Wednesday’s wind will rattle trees, then lack of breeze leads to frost/freeze; Thursday’s high pressure brings nicer weather
Over the past few days, we’ve had some fun weather to talk about. We got off to a rocky start with a strong cold front, suffered through wedge weather and survived the first reported snowflakes of the season for West Virginia! I leave you today with one more cold front, then pleasant autumn weather for Thursday. For those anxiously awaiting Kevin’s return, he will be back at the blog tomorrow!Waking up this morning to clearing skies and sunshine was a welcome sight after the last couple of days stuck under clouds and drizzle. The sun was almost blinding in some spots but also served to highlight any lingering valley fog in the lower valleys. Overnight, the stubborn wedge finally eroded as southwesterly winds brought in milder air.
The first part of the day will be calm with temperatures in the 60s to 70s in the Piedmont, but expect the winds to pick up as a cold front approaches from the west. The passage of the cold front this afternoon will be dry but accompanied by gusty winds due to a steep pressure gradient (change in pressure over a short distance). High pressure moves in directly behind the cold front, which should quickly calm the winds overnight.
Due to the high pressure, skies will clear and winds will decrease setting up the potential for some radiational cooling. For this reason, the Blacksburg National Weather Service has posted frost advisories and freeze warnings until 9 a.m. Thursday for counties west of Roanoke. They don’t expect the frost to be widespread, but cover or take in any outdoor plants just in case. Temperatures for tomorrow at 5 a.m. per the GFS model show temperatures right around freezing for much of the area, with some spots dipping into the upper 20s; the darker blues indicate the coldest temperatures. Expect a cold Thursday morning, followed by a nice day with temperatures in the 60s and 70s.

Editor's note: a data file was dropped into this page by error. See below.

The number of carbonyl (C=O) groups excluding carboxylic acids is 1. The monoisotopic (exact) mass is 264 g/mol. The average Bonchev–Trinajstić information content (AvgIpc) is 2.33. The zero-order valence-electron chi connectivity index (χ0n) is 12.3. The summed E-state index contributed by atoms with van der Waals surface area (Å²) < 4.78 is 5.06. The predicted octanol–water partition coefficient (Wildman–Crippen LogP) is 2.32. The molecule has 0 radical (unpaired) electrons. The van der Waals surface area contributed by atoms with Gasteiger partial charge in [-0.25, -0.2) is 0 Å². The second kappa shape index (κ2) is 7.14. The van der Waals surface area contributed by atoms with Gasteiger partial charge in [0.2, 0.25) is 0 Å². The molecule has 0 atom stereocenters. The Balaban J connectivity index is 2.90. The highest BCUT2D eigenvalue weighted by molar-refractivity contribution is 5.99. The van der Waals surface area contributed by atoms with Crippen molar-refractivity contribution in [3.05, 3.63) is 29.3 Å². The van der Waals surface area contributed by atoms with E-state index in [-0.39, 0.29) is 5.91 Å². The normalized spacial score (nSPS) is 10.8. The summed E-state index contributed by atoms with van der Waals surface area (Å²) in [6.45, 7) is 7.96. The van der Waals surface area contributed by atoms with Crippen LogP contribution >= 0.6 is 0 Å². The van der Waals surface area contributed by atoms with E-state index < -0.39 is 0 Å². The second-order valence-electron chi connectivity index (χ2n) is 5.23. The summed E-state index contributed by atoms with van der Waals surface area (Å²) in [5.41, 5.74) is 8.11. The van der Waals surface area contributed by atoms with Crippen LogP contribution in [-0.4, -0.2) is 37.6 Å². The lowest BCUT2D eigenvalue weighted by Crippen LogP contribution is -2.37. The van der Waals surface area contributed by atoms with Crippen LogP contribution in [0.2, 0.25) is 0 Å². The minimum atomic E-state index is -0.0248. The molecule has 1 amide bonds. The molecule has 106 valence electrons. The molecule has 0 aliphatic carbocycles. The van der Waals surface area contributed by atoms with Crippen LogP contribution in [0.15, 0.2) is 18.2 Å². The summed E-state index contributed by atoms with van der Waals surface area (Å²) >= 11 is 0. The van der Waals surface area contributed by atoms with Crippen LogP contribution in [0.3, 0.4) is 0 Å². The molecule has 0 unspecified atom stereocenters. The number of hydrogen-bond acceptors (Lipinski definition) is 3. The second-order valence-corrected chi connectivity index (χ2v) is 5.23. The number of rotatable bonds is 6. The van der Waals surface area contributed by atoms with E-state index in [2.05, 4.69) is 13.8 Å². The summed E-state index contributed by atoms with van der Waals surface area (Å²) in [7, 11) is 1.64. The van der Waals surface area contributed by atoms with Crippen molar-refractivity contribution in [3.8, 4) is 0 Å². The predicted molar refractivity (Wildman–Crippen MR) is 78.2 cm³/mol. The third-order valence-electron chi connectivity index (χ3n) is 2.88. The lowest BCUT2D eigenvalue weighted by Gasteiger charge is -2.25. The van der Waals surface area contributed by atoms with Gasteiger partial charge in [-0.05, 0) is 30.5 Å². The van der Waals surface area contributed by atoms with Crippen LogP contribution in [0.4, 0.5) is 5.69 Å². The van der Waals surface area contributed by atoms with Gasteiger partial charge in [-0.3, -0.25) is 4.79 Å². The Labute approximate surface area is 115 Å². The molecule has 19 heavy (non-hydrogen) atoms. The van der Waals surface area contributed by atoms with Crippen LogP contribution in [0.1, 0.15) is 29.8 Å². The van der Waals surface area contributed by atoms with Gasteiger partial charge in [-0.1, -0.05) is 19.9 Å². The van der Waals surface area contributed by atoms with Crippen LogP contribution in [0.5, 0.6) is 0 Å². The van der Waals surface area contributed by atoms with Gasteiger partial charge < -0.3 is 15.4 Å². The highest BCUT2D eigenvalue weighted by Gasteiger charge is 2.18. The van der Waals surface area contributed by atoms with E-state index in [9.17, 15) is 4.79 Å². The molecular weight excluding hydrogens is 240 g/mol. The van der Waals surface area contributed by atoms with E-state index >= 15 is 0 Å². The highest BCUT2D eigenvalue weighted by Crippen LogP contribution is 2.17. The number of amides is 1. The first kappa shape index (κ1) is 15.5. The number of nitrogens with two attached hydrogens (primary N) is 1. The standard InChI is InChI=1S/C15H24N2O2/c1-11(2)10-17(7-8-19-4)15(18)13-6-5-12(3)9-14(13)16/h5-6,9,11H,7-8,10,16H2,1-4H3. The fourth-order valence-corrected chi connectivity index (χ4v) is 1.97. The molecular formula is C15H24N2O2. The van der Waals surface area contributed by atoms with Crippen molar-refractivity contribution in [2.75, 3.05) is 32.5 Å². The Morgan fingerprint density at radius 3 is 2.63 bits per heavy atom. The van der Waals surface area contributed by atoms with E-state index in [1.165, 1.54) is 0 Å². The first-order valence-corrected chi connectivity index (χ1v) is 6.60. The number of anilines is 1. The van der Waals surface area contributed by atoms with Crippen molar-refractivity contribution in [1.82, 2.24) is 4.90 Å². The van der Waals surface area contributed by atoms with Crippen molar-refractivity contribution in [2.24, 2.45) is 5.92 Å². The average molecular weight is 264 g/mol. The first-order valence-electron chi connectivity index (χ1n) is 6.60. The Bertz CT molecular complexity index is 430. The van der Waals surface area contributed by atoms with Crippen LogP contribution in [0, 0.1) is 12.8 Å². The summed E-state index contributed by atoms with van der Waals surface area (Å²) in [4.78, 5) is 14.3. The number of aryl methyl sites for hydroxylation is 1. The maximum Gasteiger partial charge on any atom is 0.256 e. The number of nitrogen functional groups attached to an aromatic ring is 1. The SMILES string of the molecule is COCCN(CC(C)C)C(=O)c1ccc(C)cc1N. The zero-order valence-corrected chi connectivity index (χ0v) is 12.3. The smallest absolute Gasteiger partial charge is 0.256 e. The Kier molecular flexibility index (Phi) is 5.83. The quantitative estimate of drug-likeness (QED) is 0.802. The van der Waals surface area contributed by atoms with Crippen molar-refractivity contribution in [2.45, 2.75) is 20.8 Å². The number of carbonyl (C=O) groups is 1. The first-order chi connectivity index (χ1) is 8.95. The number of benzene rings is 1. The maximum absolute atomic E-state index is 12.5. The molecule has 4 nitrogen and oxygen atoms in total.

For some added discussion, Kevin asked that I post an article he wrote last week regarding The Weather Channel naming winter storms. My two cents? While the idea has some merit for increasing public awareness (much like names give tropical systems identity), the fact that other organizations such as the National Weather Service and local TV have not agreed and may not use the names will only serve to increase confusion for public awareness. Would love to hear your thoughts!
Thank you again to Kevin Myatt and The Roanoke Times for the opportunity to cover the Weather Journal blog over the last week. I have immensely enjoyed conversing with all you weather folk, and I hope we can continue to converse both in this forum and over Twitter (@KathrynProciv).